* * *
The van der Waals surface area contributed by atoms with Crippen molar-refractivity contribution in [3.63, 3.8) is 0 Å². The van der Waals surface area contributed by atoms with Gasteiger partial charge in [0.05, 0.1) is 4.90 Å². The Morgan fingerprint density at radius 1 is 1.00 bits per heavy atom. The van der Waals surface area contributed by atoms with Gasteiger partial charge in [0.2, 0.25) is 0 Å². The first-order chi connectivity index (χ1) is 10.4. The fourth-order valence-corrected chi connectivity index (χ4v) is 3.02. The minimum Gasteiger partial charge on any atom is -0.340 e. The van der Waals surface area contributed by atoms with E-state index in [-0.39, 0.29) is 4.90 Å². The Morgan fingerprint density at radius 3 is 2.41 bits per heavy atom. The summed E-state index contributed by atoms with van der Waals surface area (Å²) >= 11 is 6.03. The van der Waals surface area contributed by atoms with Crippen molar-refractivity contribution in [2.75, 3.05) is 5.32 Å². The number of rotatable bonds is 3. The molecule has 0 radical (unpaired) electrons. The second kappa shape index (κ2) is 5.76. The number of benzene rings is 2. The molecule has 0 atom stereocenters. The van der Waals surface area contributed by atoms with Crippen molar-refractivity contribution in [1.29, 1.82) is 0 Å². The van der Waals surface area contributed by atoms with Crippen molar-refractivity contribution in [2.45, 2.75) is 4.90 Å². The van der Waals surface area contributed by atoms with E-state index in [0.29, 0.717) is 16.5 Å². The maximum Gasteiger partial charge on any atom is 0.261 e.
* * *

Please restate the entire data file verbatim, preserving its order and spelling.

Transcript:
The van der Waals surface area contributed by atoms with Crippen molar-refractivity contribution in [3.63, 3.8) is 0 Å². The van der Waals surface area contributed by atoms with Gasteiger partial charge in [0.05, 0.1) is 4.90 Å². The Morgan fingerprint density at radius 1 is 1.00 bits per heavy atom. The van der Waals surface area contributed by atoms with Gasteiger partial charge in [0.2, 0.25) is 0 Å². The first-order chi connectivity index (χ1) is 10.4. The fourth-order valence-corrected chi connectivity index (χ4v) is 3.02. The minimum Gasteiger partial charge on any atom is -0.340 e. The van der Waals surface area contributed by atoms with E-state index in [-0.39, 0.29) is 4.90 Å². The Morgan fingerprint density at radius 3 is 2.41 bits per heavy atom. The summed E-state index contributed by atoms with van der Waals surface area (Å²) >= 11 is 6.03. The van der Waals surface area contributed by atoms with Crippen molar-refractivity contribution in [2.75, 3.05) is 5.32 Å². The number of rotatable bonds is 3. The molecule has 0 radical (unpaired) electrons. The second kappa shape index (κ2) is 5.76. The number of benzene rings is 2. The molecule has 0 atom stereocenters. The van der Waals surface area contributed by atoms with Crippen molar-refractivity contribution in [1.29, 1.82) is 0 Å². The van der Waals surface area contributed by atoms with Crippen molar-refractivity contribution in [2.45, 2.75) is 4.90 Å². The van der Waals surface area contributed by atoms with E-state index in [0.29, 0.717) is 16.5 Å². The maximum Gasteiger partial charge on any atom is 0.261 e.